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Identifier 209-1
Title Lateropulsion
Ocular Movements Deviation of the Eyes Under Closed Lids; Lateropulsion
Creator Shirley H. Wray, M.D., Ph.D., FRCP, Professor of Neurology Harvard Medical School, Director, Unit for Neurovisual Disorders, Massachusetts General Hospital
Contributor Primary Shirley H. Wray, MD, PhD, FRCP, Professor of Neurology, Harvard Medical School; Director, Unit for Neurovisual Disorders, Massachusetts General Hospital
Subject Deviation of the Eyes Under Closed Lids; Lateropulsion; Dorsolateral Medullary Infarction; Medulla Infarct
Supplementary Materials PowerPoint Presentation: Lateropulsion: Shirley H. Wray, M.D., Ph.D., FRCP, Harvard Medical School
Presenting Symptom Unsteady gait
History This 60 year old patient has Wallenberg's syndrome due to infarction of the left dorsolateral medulla. Wallenberg's syndrome is the best recognized syndrome involving the vestibular nuclei and adjacent structures. Unilateral infarcts affecting the vestibular nuclei may produce an oculomotor imbalance manifest by: 1. Spontaneous nystagmus 2. Skew deviation 3. Ocular tilt reaction (OTR) An additional finding - lateropulsion (deviation of the eyes towards the side of the lesion) may occur in darkness, behind closed lids, or with a blink, as in this case. Lateropulsion of saccades may reflect interruption of axons running in the inferior cerebellar peduncle from the inferior olivary nucleus to the cerebellum. Figure 1 shows a hypothetical scheme to account for lateropulsion of saccades. Interruption of climbing fibers originating from the inferior olivary nucleus may occur prior to their crossing in the medulla (1) or as they enter the inferior cerebellar peduncle in Wallenberg's syndrome. (2) Loss of climbing fiber inputs to Purkinje cells in the dorsal vermis causes the latter to inhibit the fastigial nucleus (4), which causes ipsipulsion of saccades. Pharmacological inactivation of the dorsal vermis (3) causes contrapulsion (although clinical lesions produce bilateral hypometria). Interruption of crossed fastigial nucleus outputs in the superior cerebellar peduncle (uncinate fasciculus, (5) causes contrapulsion. Thus contrapulcsion arises at sites 1, 3 and 5 and ipsipulsion at sites 2 and 4. Taken from Leigh RJ, Zee DS. The Saccadic System. Chp 3; 108-187. In: The Neurology of Eye Movements 4th Edition. Oxford University Press, New York 2006 with permission. Also consistent with this scheme is the observation that ipsipulsion of saccades with deviation of the eyes to the side of the lesion can be produced experimentally by lesions of the fastigeal nucleus. For further review of lateropulsion, nystagmus and the OTR see Box 12-1 Ocular Motor Findings in Wallenberg's Syndrome of Dorsolateral Medullary Infarction. Pg. 603 (8). View also ID161-20 - a patient with lateropulsion and multiple sclerosis alongside this case.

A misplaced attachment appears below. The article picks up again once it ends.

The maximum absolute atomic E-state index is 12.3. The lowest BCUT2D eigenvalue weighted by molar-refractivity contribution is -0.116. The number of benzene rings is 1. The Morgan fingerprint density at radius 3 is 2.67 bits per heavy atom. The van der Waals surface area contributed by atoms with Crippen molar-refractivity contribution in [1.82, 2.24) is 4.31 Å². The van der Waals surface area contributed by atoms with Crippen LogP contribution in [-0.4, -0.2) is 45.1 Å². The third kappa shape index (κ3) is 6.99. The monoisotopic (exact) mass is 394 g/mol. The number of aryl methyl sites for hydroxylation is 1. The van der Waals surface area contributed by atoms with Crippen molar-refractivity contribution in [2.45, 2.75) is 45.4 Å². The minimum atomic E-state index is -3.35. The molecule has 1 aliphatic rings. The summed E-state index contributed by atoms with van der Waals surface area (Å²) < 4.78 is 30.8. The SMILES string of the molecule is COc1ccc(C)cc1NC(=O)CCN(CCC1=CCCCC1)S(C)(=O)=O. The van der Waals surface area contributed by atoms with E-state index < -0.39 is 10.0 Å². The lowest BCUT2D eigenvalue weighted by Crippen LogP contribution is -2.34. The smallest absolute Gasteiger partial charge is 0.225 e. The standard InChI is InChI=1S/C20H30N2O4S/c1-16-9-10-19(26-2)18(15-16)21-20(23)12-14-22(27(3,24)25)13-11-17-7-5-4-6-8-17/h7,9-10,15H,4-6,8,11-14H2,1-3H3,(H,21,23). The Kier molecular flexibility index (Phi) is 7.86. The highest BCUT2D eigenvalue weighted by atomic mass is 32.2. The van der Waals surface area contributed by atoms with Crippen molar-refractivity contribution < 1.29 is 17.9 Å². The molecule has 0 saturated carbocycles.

Clinical The eye movement clip of this patient is shown courtesy of Dr. Marc Dinkin, Department of Neurology, Brigham & Women's Hospital, Boston. The patient had: • Lateropulsion - (deviation) of the eyes, toward the side of the lesion, under closed lids. • The eyes are conjugately deviated to the right in this patient • On opening the eyes and on blinking there is a fast corrective horizontal saccade to move the eyes to the primary position. • Horizontal nystagmus on gaze to the left • Counter clockwise torsional nystagmus on gaze to the right • Upbeat nystagmus on upgaze • No nystagmus on downgaze • Saccadic pursuit to right > to the left Lateropulsion, an unusual sensation of being pulled toward the side of the lesion, is often a prominent complaint in Wallenberg's syndrome. A variety of unusual sensations of body and environmental tilt may also occur. The description may be so bizarre as to be thought to be psychiatric. For example, the patient may report the whole room tilted on its side or even upside down. One personal case of mine was a truck driver who felt his truck was tilted to the right and he feared it would tip over. He stopped driving and opened the cab door to get out. He expected he would have to jump down 3 or 4 feet to allow for the tilt of the truck. He jumped, and unexpectedly hit the ground. Such misperceptions are usually transient but sometimes reoccur. Smaller tilts of the subjective visual vertical tend to be more persistent. Similar misconceptions of the visual world are occasionally reported in patients without signs of dorsolateral medullary infarction due to a transient brainstem or cerebellar ischemic attack.